What Are the Different Types of Wireless ?
A common problem with both 802.11b and 802.11g equipment is that these devices often suffer from interference from other devices using the same 2.4GHz RF band, such as baby monitors, cordless phones and the like. If you experience this type of interference (characterized by dropped signals and slower-than-normal data transfer), consider upgrading to 802.11a equipment.
802.11a is an alternate WiFi standard that uses the less-crowded 5.0GHz RF band. This standard makes for reduced interference with other wireless devices, while still transferring data at 54 Mbps rates.
WiFi 802.11b was the first form of WiFi intended for general consumers. 802.11b equipment operates in the 2.4GHz RF band and transfers data at a rate of 11 megabits per second (Mbps).Several years after the introduction of the original 802.11b equipment, some manufacturers introduced equipment using what they called 802.11b+ technology. This equipment operated in the same 2.4GHz band but transferred data at twice the normal 802.11b rate. While you can still find some older 802.11b and 802.11b+ equipment in use, most manufacturers have since upgraded to the newer 802.11g standard.
WiFi 802.11g is a newer extension of the WiFi standard. Like the older 802.11b equipment, 802.11g equipment operates in the 2.4GHz band. This is a faster standard, however, transferring data at a rate of 54 Mbps.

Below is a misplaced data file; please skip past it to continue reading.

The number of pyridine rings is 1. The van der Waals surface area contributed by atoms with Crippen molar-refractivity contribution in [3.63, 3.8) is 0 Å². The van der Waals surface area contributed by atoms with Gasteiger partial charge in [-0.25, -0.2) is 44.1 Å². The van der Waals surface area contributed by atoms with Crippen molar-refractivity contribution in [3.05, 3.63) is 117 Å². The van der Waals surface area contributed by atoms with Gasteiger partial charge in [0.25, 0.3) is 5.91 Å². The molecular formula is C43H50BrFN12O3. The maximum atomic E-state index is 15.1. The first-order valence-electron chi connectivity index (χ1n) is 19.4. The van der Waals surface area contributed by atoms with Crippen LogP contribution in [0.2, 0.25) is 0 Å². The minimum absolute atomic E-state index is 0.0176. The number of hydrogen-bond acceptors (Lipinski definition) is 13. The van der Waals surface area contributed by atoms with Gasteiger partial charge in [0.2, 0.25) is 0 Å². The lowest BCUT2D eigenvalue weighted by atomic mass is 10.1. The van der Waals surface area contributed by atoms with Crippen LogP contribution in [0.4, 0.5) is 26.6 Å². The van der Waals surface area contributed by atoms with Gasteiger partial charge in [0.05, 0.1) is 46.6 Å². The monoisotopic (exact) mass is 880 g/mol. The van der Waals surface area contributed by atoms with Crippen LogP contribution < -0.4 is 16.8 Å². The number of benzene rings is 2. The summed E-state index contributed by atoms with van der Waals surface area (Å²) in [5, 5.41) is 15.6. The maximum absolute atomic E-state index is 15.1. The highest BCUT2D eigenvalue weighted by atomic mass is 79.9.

Some manufacturers sell what they call Extreme G equipment. This equipment upgrades the standard 802.11g firmware to achieve data transfer rates of 108 Mbps -- twice the normal 802.11g rate. But Extreme G equipment from one manufacturer may be incompatible with similar equipment from a different manufacturer.
802.11n and Pre-n
The next generation of WiFi, 802.11n, is currently on the drawing boards, with official release expected sometime in 2007. While this standard has not yet been finalized, expect transfer rates of at least 200 Mbps, and possibly up to 600 Mbps. Transmission is in the 2.4GHz band, using smarter "multiple in, multiple out" (MIMO) antennas and an optional doubling of the frequency spectrum to provide not only faster data transfer rates, but also an extended transmission range.
Note that some manufacturers, such as Belkin and Linksys, are currently selling equipment that they call "pre-n" or "draft-n." This equipment does not adhere to the not-yet-finalized 802.11n standard, but rather extends the current 802.11g standard with MIMO and other n-type technology. Transfer rates are said to be at least twice as fast as existing 802.11g products, but eventual compatibility with true 802.11n products is not assured.
Which WiFi Is the Right WiFi for You?
If you have older WiFi networking equipment, chances are it's of the slower 802.11b variety, which has good but not great speed. When you shop for new equipment, you'll want to go with the newer, faster 80.211g standard -- or, if you can buy all your equipment from the same manufacturer, so-called Extreme G technology. All 802.11g equipment should be fully compatible with older equipment running the 802.11b standard.
If you experience interference with other wireless devices, consider moving to 802.11a equipment. These products are just as fast as 802.11g products but operate in the 5.0GHz band for reduced interference.
Once the 802.11n standard gets finalized, you'll definitely want to consider upgrading to this newer equipment. True 802.11n products should be at least four times as fast as current equipment and have a longer range.